14 SES 06 A, Multidisciplinary Approaches to Learning in and from Urban Spaces: Place-Based Methodologies - Part 3
Education and socialization always 'take place' somewhere: in- and outside buildings, in private and public spaces, in particular communities, neighborhoods, cities or regional contexts. This symposium wishes to highlight this spatiality of education and socialization. Socio-ecological theories on education structure children and young people's life worlds into distinct ecological zones and sectors which all create particular educational challenges and experiences for the child. Bronfenbrenner's ecological framework for human development (1979) has been an important influence on this tradition of educational research. The representation of children's life worlds as a complex network of socially organized systems and subsystems turns education into an open-ended process with many influences that can only be partially managed by formal educational institutions. As a consequence, it is reasonable to state that space matters in education.
Considering the idea that space matters in education, one can say that the city is not only a promoter, organizer and regulator of education, but also a cause of education in its own right (Bernet, 1990). In a report from the international network on Educating Cities, Bernet (1990) made a threefold distinction between learning in and from the city, and learning the city. Learning in the city points at the territoriality of education: the city is seen as a spatial background that promotes (or hinders) particular types of learning, and as a gathering of educational facilities and environments. When one considers that it is also possible to learn the city and to learn from the city, it emerges as a learning experience, as a discourse that invites different kinds of reading and (re)writing, perception and appropriation; a learning experience that is contributed to, and shared by, child care professionals, educators, governmental actors and children.
Our focus on the city (as opposed to other territories/spaces) stems from an understanding of urban contexts as those where individuals and groups find the best opportunities to acquire knowledge, develop skills, debate and establish meaningful interactions. The city reflects the history and the knowledge produced by the community that inhabits it; it is an ever-changing, and oftentimes expanding, context. As they welcome a significant percentage of the world’s population, cities are, inevitably, spaces of encounters and conflicts. In spite of that – or because of that – they are particularly suited for the integrated development of individuals and communities.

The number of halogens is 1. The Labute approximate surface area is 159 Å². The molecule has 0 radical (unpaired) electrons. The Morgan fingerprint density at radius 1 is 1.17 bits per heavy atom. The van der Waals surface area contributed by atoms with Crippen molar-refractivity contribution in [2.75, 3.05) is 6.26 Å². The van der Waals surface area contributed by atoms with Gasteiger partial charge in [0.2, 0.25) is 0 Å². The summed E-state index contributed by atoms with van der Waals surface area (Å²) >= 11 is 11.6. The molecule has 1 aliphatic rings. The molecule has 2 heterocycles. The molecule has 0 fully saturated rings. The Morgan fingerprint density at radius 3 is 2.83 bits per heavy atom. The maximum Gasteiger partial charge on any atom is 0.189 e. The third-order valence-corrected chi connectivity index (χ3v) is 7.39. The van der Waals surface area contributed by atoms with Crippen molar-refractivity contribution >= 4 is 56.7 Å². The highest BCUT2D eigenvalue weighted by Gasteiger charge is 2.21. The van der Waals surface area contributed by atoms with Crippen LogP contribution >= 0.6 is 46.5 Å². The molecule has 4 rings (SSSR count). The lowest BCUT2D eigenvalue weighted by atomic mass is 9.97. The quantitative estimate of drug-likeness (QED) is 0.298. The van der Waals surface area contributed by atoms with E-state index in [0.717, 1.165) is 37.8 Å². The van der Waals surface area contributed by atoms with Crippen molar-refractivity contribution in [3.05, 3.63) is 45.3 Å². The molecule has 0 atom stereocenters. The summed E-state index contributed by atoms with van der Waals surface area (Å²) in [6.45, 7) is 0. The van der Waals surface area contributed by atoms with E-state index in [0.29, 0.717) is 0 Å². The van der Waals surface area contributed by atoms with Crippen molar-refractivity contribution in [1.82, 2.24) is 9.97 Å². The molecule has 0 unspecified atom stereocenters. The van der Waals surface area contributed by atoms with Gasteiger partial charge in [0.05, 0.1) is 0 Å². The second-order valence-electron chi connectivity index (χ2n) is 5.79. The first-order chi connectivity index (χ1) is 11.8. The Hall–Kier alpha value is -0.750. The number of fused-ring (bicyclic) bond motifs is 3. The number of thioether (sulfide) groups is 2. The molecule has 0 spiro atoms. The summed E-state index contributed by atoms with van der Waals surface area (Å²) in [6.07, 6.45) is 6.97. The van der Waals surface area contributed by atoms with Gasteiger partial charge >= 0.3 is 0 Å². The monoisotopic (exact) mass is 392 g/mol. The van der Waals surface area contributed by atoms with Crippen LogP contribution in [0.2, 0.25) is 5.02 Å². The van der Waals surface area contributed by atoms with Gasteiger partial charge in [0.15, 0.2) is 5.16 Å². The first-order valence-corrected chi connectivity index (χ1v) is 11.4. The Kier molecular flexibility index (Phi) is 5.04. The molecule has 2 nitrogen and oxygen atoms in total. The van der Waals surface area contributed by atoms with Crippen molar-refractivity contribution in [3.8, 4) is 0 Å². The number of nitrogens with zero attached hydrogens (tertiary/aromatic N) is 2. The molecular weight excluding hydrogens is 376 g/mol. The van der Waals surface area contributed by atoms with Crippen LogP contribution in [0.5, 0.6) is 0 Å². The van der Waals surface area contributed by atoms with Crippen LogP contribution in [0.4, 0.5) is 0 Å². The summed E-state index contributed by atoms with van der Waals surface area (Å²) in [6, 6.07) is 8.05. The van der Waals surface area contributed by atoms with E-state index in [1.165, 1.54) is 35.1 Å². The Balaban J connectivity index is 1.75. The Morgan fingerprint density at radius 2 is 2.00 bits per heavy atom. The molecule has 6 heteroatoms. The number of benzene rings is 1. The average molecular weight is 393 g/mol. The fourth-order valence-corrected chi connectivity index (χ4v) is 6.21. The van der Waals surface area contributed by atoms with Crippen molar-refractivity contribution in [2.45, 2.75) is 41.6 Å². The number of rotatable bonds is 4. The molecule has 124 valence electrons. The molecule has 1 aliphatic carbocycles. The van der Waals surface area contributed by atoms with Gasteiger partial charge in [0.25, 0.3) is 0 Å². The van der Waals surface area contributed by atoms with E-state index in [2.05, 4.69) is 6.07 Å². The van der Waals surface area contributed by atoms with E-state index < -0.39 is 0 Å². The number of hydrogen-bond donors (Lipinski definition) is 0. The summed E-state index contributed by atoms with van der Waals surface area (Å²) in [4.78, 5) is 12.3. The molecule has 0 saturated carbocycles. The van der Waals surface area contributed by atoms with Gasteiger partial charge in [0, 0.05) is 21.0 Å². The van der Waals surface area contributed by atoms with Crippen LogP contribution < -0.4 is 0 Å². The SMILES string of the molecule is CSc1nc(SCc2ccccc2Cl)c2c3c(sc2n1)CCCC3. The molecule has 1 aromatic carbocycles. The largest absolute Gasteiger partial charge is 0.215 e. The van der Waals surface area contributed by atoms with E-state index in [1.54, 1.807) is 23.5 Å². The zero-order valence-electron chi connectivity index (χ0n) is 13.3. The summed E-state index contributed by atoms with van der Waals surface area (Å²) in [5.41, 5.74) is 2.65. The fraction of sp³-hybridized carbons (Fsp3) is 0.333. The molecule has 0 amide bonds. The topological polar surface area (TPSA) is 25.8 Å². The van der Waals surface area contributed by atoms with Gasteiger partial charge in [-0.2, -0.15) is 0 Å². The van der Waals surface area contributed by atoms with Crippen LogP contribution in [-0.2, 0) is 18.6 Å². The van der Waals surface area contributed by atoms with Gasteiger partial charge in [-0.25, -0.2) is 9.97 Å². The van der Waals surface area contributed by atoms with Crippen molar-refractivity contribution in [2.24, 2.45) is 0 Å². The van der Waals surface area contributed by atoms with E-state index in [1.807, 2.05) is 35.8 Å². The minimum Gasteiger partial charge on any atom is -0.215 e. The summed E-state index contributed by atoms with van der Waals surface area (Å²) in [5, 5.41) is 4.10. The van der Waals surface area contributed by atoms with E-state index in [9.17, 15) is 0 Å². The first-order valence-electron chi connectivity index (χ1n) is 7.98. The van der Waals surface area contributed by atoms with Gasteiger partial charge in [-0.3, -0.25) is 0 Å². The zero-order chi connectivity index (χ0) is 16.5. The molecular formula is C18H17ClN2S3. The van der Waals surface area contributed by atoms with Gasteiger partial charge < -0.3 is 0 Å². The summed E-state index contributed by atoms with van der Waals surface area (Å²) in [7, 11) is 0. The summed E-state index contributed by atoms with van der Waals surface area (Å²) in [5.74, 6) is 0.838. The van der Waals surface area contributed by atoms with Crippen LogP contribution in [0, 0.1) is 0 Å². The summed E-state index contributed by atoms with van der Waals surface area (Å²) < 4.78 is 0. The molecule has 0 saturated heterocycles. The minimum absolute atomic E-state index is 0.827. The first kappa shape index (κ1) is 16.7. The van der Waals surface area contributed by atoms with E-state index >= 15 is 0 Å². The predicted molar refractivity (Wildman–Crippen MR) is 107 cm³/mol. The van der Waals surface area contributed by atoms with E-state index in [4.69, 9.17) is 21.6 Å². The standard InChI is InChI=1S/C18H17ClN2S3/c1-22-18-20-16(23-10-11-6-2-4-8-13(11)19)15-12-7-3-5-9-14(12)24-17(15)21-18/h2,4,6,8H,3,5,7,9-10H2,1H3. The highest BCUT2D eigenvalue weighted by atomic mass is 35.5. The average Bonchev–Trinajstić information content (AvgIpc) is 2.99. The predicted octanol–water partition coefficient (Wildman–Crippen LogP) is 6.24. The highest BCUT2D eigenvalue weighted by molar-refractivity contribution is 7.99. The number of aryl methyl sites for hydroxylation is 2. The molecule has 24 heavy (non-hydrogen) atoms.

The papers featured in this three-part symposium will promote a multidisciplinary and international discussion on what can be learned in and from urban spaces, as well as on how different stakeholders perceive the city as an educational space, taking into account pedagogical theories, existing concepts and intervention programs, and the contribution of multiple scientific approaches.
In this particular session, we will discuss methodological aspects and concerns of research/intervention projects that constitute multidisciplinary approaches to learning in and from urban spaces, and in general, of place-based educational initiatives. The idea is to discuss methodological options, but also to discuss the difficulties experienced by the research groups (either in the definition of their role as a researchers, in implementing the methods, in interpreting the results or obtaining the expected results, in accessing one particular sample, etc.). This is a discussion about the research process: what worked and what did not work, and what strategies were used to overcome any difficulties. Additionally, we shift the focus away from the results, and towards the impact, i.e. the feedback received from the people/community/organizations that were partners to the research processes, as well as a discussion on which aspects of the community's life were/could be impacted by such an intervention, on how/if the approach could be replicated, etc.
- Bernet, J. T. (Ed.). (1990). The educating city. I congrés internacional de ciutats educadores. Barcelona. - Bronfenbrenner, U. (1979). The ecology of human development. Cambridge, Mass.: Harvard University Press. - Coughlin, C. A., & Kirch, S. A. (2010). «Place-Based Education: A transformative activist stance». Cultural Studies of Science Education, 5, 911-921. - Demerath, P. (2006). «The Science of Context: Modes of response for qualitative researchers in education». International Journal of Qualitative Studies in Education, 19, 1, 97-113. - Ford, M. (2005). «Quandaries of Place (-Based Education)». Philosophy of Education, 221-224. - Hertzberger, H. (2008). Space and Learning, Lessons in Architecture 3. Rotterdam: 010 Publishers. - Lawless, P. (2006). «Area-based Urban Interventions: Rationale and outcomes: The new deal for communities programme in England». Urban Studies, 43, 11, 1991-2011. - Resor, C. W. (2010). «Place-Based Education: What is its place in the social studies classroom?», The Social Studies, 101, 185-188. - Ruitenberg, C. (2005). Deconstructing the Experience of the Local: Toward a radical pedagogy of place. Philosophy of Education, 212-220. - Smith, G. A. (2005). «Place-Based Education: Learning to be where we are». Clearing – Teaching Resources for Ecology. Sustainability and Community, 118, 6-43.
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